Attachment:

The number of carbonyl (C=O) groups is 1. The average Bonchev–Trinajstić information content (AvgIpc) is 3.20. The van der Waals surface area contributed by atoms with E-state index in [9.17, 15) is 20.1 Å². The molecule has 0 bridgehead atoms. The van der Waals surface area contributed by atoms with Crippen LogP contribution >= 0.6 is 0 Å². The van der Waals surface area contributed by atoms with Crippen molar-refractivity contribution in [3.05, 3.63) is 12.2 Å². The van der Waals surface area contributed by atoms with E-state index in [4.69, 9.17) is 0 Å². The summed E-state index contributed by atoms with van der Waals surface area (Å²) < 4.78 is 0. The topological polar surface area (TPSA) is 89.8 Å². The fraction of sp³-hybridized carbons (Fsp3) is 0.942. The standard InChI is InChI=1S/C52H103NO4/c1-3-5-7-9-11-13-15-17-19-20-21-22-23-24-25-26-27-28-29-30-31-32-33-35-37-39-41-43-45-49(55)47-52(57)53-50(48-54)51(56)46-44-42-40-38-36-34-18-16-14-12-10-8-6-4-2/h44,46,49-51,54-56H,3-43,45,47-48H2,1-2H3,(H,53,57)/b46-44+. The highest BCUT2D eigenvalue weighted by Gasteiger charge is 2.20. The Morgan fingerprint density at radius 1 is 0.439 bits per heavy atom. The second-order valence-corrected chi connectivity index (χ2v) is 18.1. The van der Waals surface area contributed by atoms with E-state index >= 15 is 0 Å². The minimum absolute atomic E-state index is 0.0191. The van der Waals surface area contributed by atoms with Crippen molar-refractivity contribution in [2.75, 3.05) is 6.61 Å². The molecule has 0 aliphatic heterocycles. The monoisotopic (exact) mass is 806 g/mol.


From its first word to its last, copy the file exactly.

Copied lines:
The number of carbonyl (C=O) groups is 1. The average Bonchev–Trinajstić information content (AvgIpc) is 3.20. The van der Waals surface area contributed by atoms with E-state index in [9.17, 15) is 20.1 Å². The molecule has 0 bridgehead atoms. The van der Waals surface area contributed by atoms with Crippen LogP contribution >= 0.6 is 0 Å². The van der Waals surface area contributed by atoms with Crippen molar-refractivity contribution in [3.05, 3.63) is 12.2 Å². The van der Waals surface area contributed by atoms with E-state index in [4.69, 9.17) is 0 Å². The summed E-state index contributed by atoms with van der Waals surface area (Å²) < 4.78 is 0. The topological polar surface area (TPSA) is 89.8 Å². The fraction of sp³-hybridized carbons (Fsp3) is 0.942. The standard InChI is InChI=1S/C52H103NO4/c1-3-5-7-9-11-13-15-17-19-20-21-22-23-24-25-26-27-28-29-30-31-32-33-35-37-39-41-43-45-49(55)47-52(57)53-50(48-54)51(56)46-44-42-40-38-36-34-18-16-14-12-10-8-6-4-2/h44,46,49-51,54-56H,3-43,45,47-48H2,1-2H3,(H,53,57)/b46-44+. The highest BCUT2D eigenvalue weighted by Gasteiger charge is 2.20. The Morgan fingerprint density at radius 1 is 0.439 bits per heavy atom. The second-order valence-corrected chi connectivity index (χ2v) is 18.1. The van der Waals surface area contributed by atoms with E-state index >= 15 is 0 Å². The minimum absolute atomic E-state index is 0.0191. The van der Waals surface area contributed by atoms with Crippen molar-refractivity contribution in [2.75, 3.05) is 6.61 Å². The molecule has 0 aliphatic heterocycles. The monoisotopic (exact) mass is 806 g/mol.